Chief Judge Kevin Sleight

Chief Judge Kevin Sleight graduated with a Bachelor of Laws from the University of Western Australia in 1973. In 1975, he was admitted as a legal practitioner. His Honour was a partner in the firm of Mayberry Hammond & Co in Northam from 1980. His Honour was appointed as a Judge of the District Court of Western Australia in January 2005. Between 2011 and 2014 his Honour served as an acting Supreme Court Judge (a Commissioner) for a total of 22 months. On 20 April 2015, his Honour was appointed the Chief Judge of the District Court of Western Australia.



Judge Rauf Soulio

Judge Soulio was appointed to the District Court of South Australia in 2006. His Honour has been the Chair of the Migrant Resource Centre of South Australia since 2003. He was Chair of the Australian Multicultural Council between 2011 and 2014 and in that capacity was a member of the national Access and Equity Inquiry Panel which conducted an inquiry into the availability and accessibility of government services to people from culturally diverse backgrounds. Between 2011 and 2014 he also served as a member of the National Anti-Racism Partnership Strategy. Judge Soulio was previously Deputy Chair of the Australian Multicultural Advisory Council, which provided advice to government on multicultural policy, until the completion of the Advisory Council’s term in 2011.



Ms Carla Wilshire

Ms Wilshire is the CEO of the Migration Council Australia (MCA). The MCA was set up to provide independent research and policy advice on migration, settlement and social cohesion. Ms Wilshire has a background in public policy and has worked as public servant and advisor to Government on multicultural affairs. She has a background in tertiary research and policy development.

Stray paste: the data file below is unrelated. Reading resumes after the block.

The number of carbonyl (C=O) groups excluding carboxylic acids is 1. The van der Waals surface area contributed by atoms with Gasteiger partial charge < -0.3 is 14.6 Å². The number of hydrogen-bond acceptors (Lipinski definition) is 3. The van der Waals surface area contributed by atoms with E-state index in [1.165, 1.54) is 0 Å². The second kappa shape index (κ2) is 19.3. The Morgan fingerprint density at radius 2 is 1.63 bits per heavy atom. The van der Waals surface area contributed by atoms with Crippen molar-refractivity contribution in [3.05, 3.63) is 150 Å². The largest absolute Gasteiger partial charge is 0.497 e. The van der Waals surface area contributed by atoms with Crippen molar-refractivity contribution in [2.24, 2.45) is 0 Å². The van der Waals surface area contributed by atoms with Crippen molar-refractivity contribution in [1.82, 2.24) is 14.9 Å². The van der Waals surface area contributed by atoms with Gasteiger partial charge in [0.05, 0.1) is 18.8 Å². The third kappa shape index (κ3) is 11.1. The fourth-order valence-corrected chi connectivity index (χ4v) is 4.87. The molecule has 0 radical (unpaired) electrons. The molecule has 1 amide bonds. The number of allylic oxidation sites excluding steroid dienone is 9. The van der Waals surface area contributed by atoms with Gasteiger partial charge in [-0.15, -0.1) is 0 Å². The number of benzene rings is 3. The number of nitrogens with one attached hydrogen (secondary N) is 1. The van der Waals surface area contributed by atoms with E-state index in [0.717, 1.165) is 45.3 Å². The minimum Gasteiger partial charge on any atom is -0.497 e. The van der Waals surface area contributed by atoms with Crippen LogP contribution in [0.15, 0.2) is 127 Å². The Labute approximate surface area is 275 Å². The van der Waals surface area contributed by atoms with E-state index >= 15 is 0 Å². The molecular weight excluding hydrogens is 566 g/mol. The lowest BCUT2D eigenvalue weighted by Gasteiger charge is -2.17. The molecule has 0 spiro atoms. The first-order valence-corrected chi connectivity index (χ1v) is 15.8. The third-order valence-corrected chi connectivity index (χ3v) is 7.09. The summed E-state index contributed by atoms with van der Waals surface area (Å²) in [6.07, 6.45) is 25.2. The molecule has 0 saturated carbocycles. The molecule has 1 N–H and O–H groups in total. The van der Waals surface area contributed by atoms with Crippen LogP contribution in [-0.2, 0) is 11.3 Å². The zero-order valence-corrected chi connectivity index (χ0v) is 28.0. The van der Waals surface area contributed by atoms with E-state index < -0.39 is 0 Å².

Justice Helen Wood

Justice Wood was appointed to the Supreme Court of Tasmania on 9 November 2009. Prior to this appointment Her Honour served as a Magistrate, and was the first woman appointed to that role in Tasmania. Previously, Justice Wood practised in criminal law as Crown Counsel with the Office of the Director of Public Prosecutions and later in civil litigation as a barrister and solicitor with a Hobart law firm. Her Honour has a longstanding interest in human rights and equal opportunity matters, having served as Chairperson of the Sex Discrimination Tribunal (1996-1999) and the Anti-Discrimination Tribunal (1999-2009).


The JCCD is endorsed by the Council of Chief Justices of Australia (CCJ)


What we do

The Judicial Council on Diversity will:

(a) commission research and undertake public consultation processes on issues relating to cultural diversity in Australia’s judicial system, including but not limited to:

i. interaction between Australia’s culturally and linguistically diverse communities and Australian courts, in Federal and State and Territory jurisdictions, and in areas of criminal, civil and family law

ii.         attitudes to Australia’s judicial system among Australia’s culturally and linguistically diverse communities – identifying any areas of concern for Australia’s social cohesion

iii.         perceived and actual barriers to justice experienced by Australia’s culturally and linguistically diverse communities

iv.         access to interpreting and translating services in Australia’s judicial system

v.         experience of Australia’s culturally and linguistically diverse communities as jurors, litigants, or consumers of court information

(b) develop and provide independent advice on protocols, best practice guidelines and proposals for dealing with cultural diversity issues in Australian Courts for consideration by the Council of Chief Justices.

(c) develop practical tools addressing cultural diversity issues that can be independently adopted by Australian Courts.

(d) advocate to Australian Governments for greater funding and resources for courts in relation to cultural diversity issues.

(e) consult with multicultural communities and Aboriginal and Torres Strait Islander communities.


We welcome feedback or questions from the community